And then, there’s the Anthony Bourdain school of food telly. Here, you get taken to one exotic location after another, shown the kinds of dishes that you’ve never ever seen, heard of, or even dared to imagine. You go from the street food of Bangkok to the tapas bars of Barcelona, from the backwaters of Kerala to the sushi bars of Tokyo, from the brassieres of rural France to the gritty streets of New York’s Chinatown. And you get a vicarious taste of the world, thanks to your intrepid host, as you watch open-mouthed from your couch.

In shows like these, it is the dishes that are centre-stage, the meals which are the stars of the show, and the entire point of the exercise is to appreciate food in all its infinite variety. The hosts are just there to tease out the flavours, the colours and the aromas, and of course, to eat on our behalf. What’s not to love?

And then, there are shows like Masterchef, which take food in all its life-affirming glory and transform it into an instrument of mental torture; which take the art of cooking and suck all the joy out of it so that rather than being an act of nurture it turns into an exercise in humiliation. What Masterchef does, one cook-off at a time, is snatch away all the pleasure that you derive from feeding others, leaving gut-wrenching anxiety in its wake. It is less a food show or even a cooking contest and more a gladiatorial smackdown in which only one winner will be left standing in a field of cooking casualties. Seriously, what’s not to hate?

Food should be infused with the love you cook it with, not contaminated by tension and stress. It should be served up with smiles of pleasure, not with a side order of the tears you shed because you feared elimination from a competition. And it certainly shouldn’t lead to ritual humiliation if you don’t hit exactly the right spot.

As if this was not enough, there’s the generous lashings of emotional manipulation thrown into the mix. Nearly every participant has a hard luck story: there’s the single mother cooking on a budget for her daughter; the recent immigrant who can only rely on his culinary skills to get ahead; and thus it goes.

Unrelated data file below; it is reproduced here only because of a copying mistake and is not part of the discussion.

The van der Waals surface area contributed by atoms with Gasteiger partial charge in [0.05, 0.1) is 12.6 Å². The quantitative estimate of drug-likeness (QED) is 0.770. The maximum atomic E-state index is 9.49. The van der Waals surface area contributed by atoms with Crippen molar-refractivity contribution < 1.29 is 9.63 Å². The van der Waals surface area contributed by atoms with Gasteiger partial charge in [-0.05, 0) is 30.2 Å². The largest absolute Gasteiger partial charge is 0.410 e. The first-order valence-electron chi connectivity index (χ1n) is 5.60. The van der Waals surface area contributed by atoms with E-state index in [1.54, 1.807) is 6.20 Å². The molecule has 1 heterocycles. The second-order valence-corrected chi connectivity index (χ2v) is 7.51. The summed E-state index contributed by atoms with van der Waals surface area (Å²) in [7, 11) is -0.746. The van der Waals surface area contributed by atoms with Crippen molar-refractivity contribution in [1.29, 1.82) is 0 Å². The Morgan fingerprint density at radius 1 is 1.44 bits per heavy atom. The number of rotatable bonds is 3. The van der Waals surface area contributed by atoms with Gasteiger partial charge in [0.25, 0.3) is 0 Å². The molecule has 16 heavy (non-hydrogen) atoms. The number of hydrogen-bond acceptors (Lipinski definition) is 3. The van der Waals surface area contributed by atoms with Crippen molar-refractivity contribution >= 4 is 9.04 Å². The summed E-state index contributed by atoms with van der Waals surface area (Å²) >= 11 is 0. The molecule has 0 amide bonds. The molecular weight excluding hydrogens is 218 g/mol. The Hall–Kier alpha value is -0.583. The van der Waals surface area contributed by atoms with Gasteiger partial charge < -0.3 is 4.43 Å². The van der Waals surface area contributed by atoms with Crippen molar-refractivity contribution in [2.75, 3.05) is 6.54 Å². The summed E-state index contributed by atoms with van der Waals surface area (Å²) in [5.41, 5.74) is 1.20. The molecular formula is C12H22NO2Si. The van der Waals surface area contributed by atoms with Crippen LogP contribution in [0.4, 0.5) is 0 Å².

I am sure that all of them are very worthy people who deserve to make it big. But, to tell the truth, I am not terribly interested in their backstories. And all that hyperventilating about how nervous they are in a professional kitchen and how scared they are of elimination: frankly, it leaves me cold. When I tune in to see a food show, I’d like it to be about the food, thank you very much.

Ah, the food! There is something soul-destroying about the poncy little plates that are served up to the judges, weighed down as they are by gimmickry and artifice. Give me a good, honest dish any day, with clean flavours, fresh ingredients simply cooked, and served up with the minimum of fuss. Instead, we get ten kinds of fiddly garnishes, complicated sauces, all of it peppered by pretension.

And that’s before we even get on to the ‘experts’ on the panel. There is something risible about such chefs as Gordon Ramsay and Marco Pierre White lecturing the participants about calmness and communication in the kitchen. These are men who have built their reputations on their abusive behavior in their own kitchens. During their careers, they have turned the air blue in every kitchen they ever worked in, with their extensive vocabulary of four-letter words. They have turned bullying into a fine art. Their kitchens are hothouses of tension, stress and full-on fear. And then, they turn up on our TV screens, holding forth on the virtues of ‘calm’. Give me a break.

But leaving everything else aside, you know what is the saddest thing of Masterchef? It’s the fact that it makes cooking appear stressful and scary rather than fun and relaxing. Watching the participants fret and fume, or go into full-on meltdown mode, doesn’t really inspire us to get cooking. And that, at the end of the day, is the real pity.